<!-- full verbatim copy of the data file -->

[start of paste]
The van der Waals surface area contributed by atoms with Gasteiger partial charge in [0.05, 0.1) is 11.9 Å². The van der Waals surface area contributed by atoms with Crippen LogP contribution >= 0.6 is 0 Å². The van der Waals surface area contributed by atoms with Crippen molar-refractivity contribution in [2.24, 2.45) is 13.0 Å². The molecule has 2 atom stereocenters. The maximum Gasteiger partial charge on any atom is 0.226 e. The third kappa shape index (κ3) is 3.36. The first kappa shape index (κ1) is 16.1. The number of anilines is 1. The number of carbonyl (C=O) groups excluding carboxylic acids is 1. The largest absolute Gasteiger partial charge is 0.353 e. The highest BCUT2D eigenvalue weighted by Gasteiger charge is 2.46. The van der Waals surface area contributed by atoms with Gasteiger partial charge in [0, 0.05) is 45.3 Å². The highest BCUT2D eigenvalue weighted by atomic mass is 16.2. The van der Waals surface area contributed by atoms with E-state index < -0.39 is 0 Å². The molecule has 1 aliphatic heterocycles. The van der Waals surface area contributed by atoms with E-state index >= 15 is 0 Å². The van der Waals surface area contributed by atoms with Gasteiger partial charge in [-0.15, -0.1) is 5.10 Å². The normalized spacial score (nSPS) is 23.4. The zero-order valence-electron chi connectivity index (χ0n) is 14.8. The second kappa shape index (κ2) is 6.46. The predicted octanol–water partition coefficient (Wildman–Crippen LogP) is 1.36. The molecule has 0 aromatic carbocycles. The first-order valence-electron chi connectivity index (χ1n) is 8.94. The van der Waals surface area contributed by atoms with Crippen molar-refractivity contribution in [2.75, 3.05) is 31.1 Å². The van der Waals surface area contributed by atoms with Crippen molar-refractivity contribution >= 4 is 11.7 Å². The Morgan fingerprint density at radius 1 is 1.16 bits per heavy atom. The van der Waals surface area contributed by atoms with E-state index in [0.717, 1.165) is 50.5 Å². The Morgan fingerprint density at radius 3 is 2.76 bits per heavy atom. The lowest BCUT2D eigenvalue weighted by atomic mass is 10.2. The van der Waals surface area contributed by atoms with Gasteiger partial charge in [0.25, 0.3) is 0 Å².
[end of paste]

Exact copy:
The van der Waals surface area contributed by atoms with Gasteiger partial charge in [0.05, 0.1) is 11.9 Å². The van der Waals surface area contributed by atoms with Crippen LogP contribution >= 0.6 is 0 Å². The van der Waals surface area contributed by atoms with Crippen molar-refractivity contribution in [2.24, 2.45) is 13.0 Å². The molecule has 2 atom stereocenters. The maximum Gasteiger partial charge on any atom is 0.226 e. The third kappa shape index (κ3) is 3.36. The first kappa shape index (κ1) is 16.1. The number of anilines is 1. The number of carbonyl (C=O) groups excluding carboxylic acids is 1. The largest absolute Gasteiger partial charge is 0.353 e. The highest BCUT2D eigenvalue weighted by Gasteiger charge is 2.46. The van der Waals surface area contributed by atoms with Gasteiger partial charge in [0, 0.05) is 45.3 Å². The highest BCUT2D eigenvalue weighted by atomic mass is 16.2. The van der Waals surface area contributed by atoms with E-state index < -0.39 is 0 Å². The molecule has 1 aliphatic heterocycles. The van der Waals surface area contributed by atoms with E-state index >= 15 is 0 Å². The van der Waals surface area contributed by atoms with Gasteiger partial charge in [-0.15, -0.1) is 5.10 Å². The normalized spacial score (nSPS) is 23.4. The zero-order valence-electron chi connectivity index (χ0n) is 14.8. The second kappa shape index (κ2) is 6.46. The predicted octanol–water partition coefficient (Wildman–Crippen LogP) is 1.36. The molecule has 0 aromatic carbocycles. The first-order valence-electron chi connectivity index (χ1n) is 8.94. The van der Waals surface area contributed by atoms with Crippen molar-refractivity contribution in [2.75, 3.05) is 31.1 Å². The van der Waals surface area contributed by atoms with Crippen molar-refractivity contribution >= 4 is 11.7 Å². The Morgan fingerprint density at radius 1 is 1.16 bits per heavy atom. The van der Waals surface area contributed by atoms with E-state index in [0.717, 1.165) is 50.5 Å². The Morgan fingerprint density at radius 3 is 2.76 bits per heavy atom. The lowest BCUT2D eigenvalue weighted by atomic mass is 10.2. The van der Waals surface area contributed by atoms with Gasteiger partial charge in [0.25, 0.3) is 0 Å².